What is a good real estate investment? First determine what your personal objectives are. Income, growth, utility, convenience, prestige or whatever. Remember real estate does not usually lend itself to short term, fast turnover. Real Estate is a “lumpy” asset. Buying costs, financing, upkeep and selling costs must all be considered carefully. Property and income insurance are a must.
I will not cover the choice between commercial/industrial property and residential property other than to say that commercial returns are usually better and the leases are longer but vacancies are often harder to fill.
If your choice is residential, then the convenience factor is often critical. Is the property located such that you can visit and inspect should repairs be required? Can you drive by to keep an eye on it?
I would avoid anything NEW. Include all the usual things in your selection criteria, paying particular attention to the location, facilities and growth prospects. If you have chosen well for your principal residence and enjoy the locale, try buying in the same area. It might be useful in the future if family or friends wish to move into your area. If you have been in your local area for a good while, you should know what represents good value. You save on research because you are already in touch with all of the information that you require. You might buy something that you would be happy to occupy. This approach gives you the option of selling your principal place of residence OR your investment property if financial or other reasons dictate. I have been in a situation where one of my children made an excellent tenant in a nearby property.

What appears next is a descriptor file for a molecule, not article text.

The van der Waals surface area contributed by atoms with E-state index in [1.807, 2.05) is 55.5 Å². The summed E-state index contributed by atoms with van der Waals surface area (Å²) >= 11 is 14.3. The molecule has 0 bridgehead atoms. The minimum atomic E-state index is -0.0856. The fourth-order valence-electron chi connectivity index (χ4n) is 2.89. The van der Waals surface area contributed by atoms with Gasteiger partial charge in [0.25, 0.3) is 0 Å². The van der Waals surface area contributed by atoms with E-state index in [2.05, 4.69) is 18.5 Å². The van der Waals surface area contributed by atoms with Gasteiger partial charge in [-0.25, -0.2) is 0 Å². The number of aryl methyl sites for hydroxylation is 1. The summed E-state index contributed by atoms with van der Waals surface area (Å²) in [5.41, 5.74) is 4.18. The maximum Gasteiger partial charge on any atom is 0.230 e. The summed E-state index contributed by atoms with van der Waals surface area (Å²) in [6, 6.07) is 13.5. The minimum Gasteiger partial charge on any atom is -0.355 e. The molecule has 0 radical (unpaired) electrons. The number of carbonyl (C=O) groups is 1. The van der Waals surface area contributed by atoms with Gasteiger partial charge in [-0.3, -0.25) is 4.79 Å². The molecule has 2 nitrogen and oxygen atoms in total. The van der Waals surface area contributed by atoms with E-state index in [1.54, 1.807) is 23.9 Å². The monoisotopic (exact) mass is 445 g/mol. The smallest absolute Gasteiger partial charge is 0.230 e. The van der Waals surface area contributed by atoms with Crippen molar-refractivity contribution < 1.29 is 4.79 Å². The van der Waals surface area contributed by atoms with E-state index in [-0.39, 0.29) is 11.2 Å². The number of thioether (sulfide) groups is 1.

Usually, I would avoid “hot spot” purchases as houses in these areas often over run the market and you might well pay way too much. I avoid new property because tenants can make it “old” very fast.
Never forget that the major growth component in any property is the LAND! Paying for new property that is going to be held for a long time seems to be a waste of time. In twenty years purchasers won’t care whether the property is twenty years old or thirty years old. They will want to renovate or re-build anyway.
Avoid the temptation to buy in holiday areas that you visit. Remember that you are visiting in holiday mood, in holiday season and prices are often pumped up because there are many others doing the same thing.
In summary, buy local, buy existing, well located, know your market.